Wild foods include leaves, flowers, fruits, and seeds gathered from spontaneous plants. In Europe, their consumption, often considered as an emergency practice associated with food shortage periods, has been almost completely neglected in the last decades. Nowadays wild food plants are gaining renewed attention for their nutritional value and their use is promoted by health-oriented people in the healthy lifestyle framework, with special reference to wild-green centered cuisines [1]. The leafy plants, also known as wild greens, have been traditionally consumed as salad, soup or vegetable dishes and have represented an important part of the daily diet in the Mediterranean countries, especially during the early spring and in the autumn [1]. Wild greens are known to be a good source of protein and fat, vitamins, sugars, and minerals [2,3,4]. A wide variety of phytochemicals with antioxidant effects have been also reported in many of these species [5]. Moreover, some studies demonstrated that wild plants often contain molecules showing antimicrobial potential [6] and other biological-pharmacological activities [7]. For this reason, some wild greens have recently attracted considerable attention as a source of functional foods or fortified food additive powders. On the other hand, most of them grow in anthropogenically disturbed sites such as farmlands (weeds), places of human habitation (ruderals), borders of paths and roads, etc., in soils often rich in nitrate or contaminated by metallic trace elements [8] whose detrimental effects on human health are known [9,10,11]. Considering that, due to the efficiency in root-to-shoot translocation paths, the synanthropic plants can accumulate high levels of pollutants in the aerial parts [12,13], their use as food may also entail health risks.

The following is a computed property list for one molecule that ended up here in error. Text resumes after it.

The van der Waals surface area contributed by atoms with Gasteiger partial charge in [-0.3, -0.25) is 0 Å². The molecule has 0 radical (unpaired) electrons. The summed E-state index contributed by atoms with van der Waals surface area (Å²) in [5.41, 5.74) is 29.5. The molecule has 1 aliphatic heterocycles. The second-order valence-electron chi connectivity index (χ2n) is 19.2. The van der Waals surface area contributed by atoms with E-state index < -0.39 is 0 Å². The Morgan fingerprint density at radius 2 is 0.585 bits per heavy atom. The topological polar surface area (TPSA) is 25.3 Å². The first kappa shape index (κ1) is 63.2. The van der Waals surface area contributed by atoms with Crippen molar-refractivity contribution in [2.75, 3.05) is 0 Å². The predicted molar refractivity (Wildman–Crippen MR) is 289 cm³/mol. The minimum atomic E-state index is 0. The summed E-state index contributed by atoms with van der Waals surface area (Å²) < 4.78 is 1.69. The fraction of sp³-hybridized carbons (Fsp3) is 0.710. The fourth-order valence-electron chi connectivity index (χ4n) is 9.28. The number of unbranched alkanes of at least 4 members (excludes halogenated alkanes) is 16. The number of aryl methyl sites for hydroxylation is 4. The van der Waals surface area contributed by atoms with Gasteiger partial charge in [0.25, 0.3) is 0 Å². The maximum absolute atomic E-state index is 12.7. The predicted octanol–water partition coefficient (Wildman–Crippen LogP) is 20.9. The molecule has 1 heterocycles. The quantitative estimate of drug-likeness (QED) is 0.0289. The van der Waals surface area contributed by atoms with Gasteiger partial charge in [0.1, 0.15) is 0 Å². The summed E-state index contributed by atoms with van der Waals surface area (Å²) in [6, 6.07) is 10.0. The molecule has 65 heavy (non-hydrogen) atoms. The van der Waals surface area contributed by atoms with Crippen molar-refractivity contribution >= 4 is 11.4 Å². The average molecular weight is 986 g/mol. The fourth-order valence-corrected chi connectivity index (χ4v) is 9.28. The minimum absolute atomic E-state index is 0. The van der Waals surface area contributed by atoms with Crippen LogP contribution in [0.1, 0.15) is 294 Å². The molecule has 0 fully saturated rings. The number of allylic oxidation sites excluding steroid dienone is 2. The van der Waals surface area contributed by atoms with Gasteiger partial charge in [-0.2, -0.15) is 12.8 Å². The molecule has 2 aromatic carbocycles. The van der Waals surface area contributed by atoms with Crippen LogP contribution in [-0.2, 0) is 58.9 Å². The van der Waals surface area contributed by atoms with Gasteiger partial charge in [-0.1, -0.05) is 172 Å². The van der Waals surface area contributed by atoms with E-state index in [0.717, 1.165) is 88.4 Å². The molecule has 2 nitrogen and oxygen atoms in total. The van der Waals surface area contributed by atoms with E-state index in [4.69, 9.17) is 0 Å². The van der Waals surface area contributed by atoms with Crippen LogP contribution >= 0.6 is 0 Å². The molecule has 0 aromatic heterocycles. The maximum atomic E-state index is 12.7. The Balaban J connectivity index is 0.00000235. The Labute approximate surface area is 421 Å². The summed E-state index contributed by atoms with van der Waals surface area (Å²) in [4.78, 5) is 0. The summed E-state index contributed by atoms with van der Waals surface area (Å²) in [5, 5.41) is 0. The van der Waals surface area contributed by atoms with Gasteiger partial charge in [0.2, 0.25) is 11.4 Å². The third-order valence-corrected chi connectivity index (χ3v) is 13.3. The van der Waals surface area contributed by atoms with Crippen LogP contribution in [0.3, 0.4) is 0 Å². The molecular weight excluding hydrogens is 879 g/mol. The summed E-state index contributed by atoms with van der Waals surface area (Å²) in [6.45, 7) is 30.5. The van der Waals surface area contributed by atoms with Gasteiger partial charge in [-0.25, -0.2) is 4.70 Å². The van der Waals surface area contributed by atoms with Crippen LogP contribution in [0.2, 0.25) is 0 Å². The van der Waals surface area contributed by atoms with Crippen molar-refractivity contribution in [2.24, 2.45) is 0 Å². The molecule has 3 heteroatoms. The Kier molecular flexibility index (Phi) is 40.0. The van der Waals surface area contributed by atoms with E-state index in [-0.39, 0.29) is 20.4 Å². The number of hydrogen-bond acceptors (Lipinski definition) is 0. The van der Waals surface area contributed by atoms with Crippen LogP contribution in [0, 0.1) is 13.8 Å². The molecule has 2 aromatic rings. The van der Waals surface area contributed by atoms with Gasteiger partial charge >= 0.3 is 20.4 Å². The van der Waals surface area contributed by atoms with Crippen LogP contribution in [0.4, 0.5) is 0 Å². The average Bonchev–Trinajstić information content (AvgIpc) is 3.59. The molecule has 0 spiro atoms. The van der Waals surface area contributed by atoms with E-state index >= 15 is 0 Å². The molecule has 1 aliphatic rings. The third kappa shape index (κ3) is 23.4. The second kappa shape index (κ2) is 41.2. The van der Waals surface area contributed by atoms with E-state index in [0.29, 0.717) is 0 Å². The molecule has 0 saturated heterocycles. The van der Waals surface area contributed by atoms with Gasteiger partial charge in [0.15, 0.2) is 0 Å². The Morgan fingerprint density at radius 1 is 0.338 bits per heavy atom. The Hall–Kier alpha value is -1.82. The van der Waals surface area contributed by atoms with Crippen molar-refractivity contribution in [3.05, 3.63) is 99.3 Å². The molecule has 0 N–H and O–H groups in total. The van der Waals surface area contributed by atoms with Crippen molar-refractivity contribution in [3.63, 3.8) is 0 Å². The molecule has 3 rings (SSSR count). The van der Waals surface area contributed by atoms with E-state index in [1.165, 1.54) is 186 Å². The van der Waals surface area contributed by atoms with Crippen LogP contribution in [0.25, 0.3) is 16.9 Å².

More than 600 wild species are used in traditional rural Italian cuisine and, among them, approximately 200 are the leafy plants [14]. We hypothesized that these wild greens could be profitably grown as specialty crops like microgreens or baby greens, with the dual advantage of widening the range of these products and, at the same time, promoting the wild species.
Microgreens are tender immature greens harvested within 10–20 days from seedling emergence and about 5 cm in height, when cotyledons are fully expanded, and the first pair of true leaves are more or less developed. Recently, microgreens have been gaining more and more popularity as a novel culinary ingredient used to enhance salads and other dishes in color, taste or texture [15], and their price may exceed $100 per kg [16]. Also, baby greens (otherwise known as baby leaves) are harvested and consumed in immature plant size, but they are older and larger than microgreens (about 10 cm in height) [16]. Baby greens are widely requested as a base component of mixed salads, especially for the ready-to-eat ones, whose consumption is constantly growing [17]. Considering both fruits and vegetables, the market for fresh-cut products in Europe has shown a double-digit growth since they began to be commercialized in the early 1980s [18]. In the United States, ready-to-eat salad mixes went through a five-fold increase in supermarket sales over a period of 20 years [19].